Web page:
Emotional Abandonment: When Your Spouse Shuts You Out

walled off couple emotional abandonment AdobeStock As it pertains to emotional abandonment, when your spouse shuts you out:

“It’s a complaint I hear regularly from people looking for help for their marriages:

  • ‘I feel distant from my spouse.’
  • ‘I try to get my husband to open up, but instead he just shuts down.’
  • ‘My wife just doesn’t seem interested in me anymore. I feel like we’re a million miles apart.’
  • ‘I don’t know if I love him anymore.’

“What we’re talking about here is emotional abandonment. Instead of physically leaving the relationship, your spouse simply checks out emotionally. They stop investing in the marriage, leaving their mate feeling detached and unwanted. To the outside world the situation can still look rosy, but in reality the relationship is dying a slow, quiet death.” (Dr Dave Currie with Glen Hoos)

Emotional abandonment might not even die quite so slowly and quietly, as the spouse who is shut out tries to grapple with what is happening. Sometimes there is a lot of screaming and finger-pointing within the home. This often complicates the situation even further. And yet, what can the abandoned spouse do to turn the relationship back around in the right direction?

Addressing this issue:

Honestly, it’s confusing —even to those who call themselves “experts” in marriage relationships because everyone’s situation is different. What’s especially tragic is that emotional abandonment is something that seems to be happening in epidemic proportions in marriages today, or maybe it’s just that we hear more about this in today’s world… it’s difficult to tell.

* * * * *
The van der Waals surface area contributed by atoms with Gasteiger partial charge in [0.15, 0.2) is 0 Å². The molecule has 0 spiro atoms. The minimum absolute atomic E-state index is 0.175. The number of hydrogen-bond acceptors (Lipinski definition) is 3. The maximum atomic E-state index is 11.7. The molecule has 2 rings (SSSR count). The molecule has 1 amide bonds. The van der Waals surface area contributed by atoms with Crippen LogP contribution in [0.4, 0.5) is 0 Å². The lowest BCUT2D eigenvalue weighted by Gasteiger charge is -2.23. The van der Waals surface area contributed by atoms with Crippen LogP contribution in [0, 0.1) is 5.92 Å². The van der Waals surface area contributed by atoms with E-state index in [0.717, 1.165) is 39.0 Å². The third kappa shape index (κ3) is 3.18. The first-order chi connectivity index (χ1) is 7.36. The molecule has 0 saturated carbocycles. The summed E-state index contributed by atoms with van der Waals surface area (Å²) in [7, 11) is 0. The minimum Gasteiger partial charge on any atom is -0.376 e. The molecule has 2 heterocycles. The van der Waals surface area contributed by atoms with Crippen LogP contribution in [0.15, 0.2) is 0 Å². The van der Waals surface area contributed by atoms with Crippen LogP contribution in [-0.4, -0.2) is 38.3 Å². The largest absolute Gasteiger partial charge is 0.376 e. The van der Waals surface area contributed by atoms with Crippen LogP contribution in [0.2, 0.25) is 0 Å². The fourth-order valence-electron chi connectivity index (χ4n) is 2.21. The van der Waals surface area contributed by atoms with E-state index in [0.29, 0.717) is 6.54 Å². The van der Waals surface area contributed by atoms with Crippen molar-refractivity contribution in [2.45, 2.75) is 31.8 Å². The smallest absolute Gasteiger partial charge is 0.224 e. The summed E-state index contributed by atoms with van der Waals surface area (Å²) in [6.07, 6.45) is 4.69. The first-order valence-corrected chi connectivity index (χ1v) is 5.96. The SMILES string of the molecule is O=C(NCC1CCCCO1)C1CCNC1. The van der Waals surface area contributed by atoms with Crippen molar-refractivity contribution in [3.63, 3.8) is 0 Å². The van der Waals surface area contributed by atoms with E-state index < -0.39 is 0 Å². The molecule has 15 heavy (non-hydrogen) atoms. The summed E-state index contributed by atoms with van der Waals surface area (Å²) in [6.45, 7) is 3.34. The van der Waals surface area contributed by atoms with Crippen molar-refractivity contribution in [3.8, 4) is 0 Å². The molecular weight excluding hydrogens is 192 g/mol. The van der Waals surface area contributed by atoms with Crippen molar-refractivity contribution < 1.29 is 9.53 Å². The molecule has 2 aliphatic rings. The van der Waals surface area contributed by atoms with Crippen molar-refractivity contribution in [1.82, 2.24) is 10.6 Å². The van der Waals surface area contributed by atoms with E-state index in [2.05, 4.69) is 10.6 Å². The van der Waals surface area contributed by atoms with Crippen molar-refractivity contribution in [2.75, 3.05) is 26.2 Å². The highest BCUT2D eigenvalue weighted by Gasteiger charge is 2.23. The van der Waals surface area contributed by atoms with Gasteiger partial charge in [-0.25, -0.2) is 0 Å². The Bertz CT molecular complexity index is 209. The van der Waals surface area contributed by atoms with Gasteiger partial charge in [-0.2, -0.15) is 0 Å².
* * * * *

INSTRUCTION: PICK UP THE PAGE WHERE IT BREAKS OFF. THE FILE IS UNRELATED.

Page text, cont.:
But whatever the case, this is something we need to address because of the devastation it is causing on so many levels to individuals within their marriages, families, churches, and society as a whole, as the family unit breaks down and goes in an unhealthy direction.

Insights that may help:

We have found several web site articles that we believe will help in some way. They are ones that give insight into what may be causing this type of emotional shut down. They also give insight on what you may be able to do to turn things around. Please read:



With this next article, written by Dr Dave Currie and Glenn Hoos, posted on The Power to Change web site. It not only gives you solutions to consider but also gives you the opportunity to request to talk to a Marriage Mentor over the issue.

Something you may want to consider:

• EMOTIONAL ABANDONMENT: When Your Spouse Shuts You Out

If you have additional tips you can share to help others in this area of marriage, or you want to share requests for prayer and/or ask others for advice, please “Join the Discussion” by adding your comments below.

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329 responses to “Emotional Abandonment: When Your Spouse Shuts You Out

  1. I have always struggled to build loving relationship with my spouse, but I feel like I’m the one person in her life that she doesn’t care about hurting with words.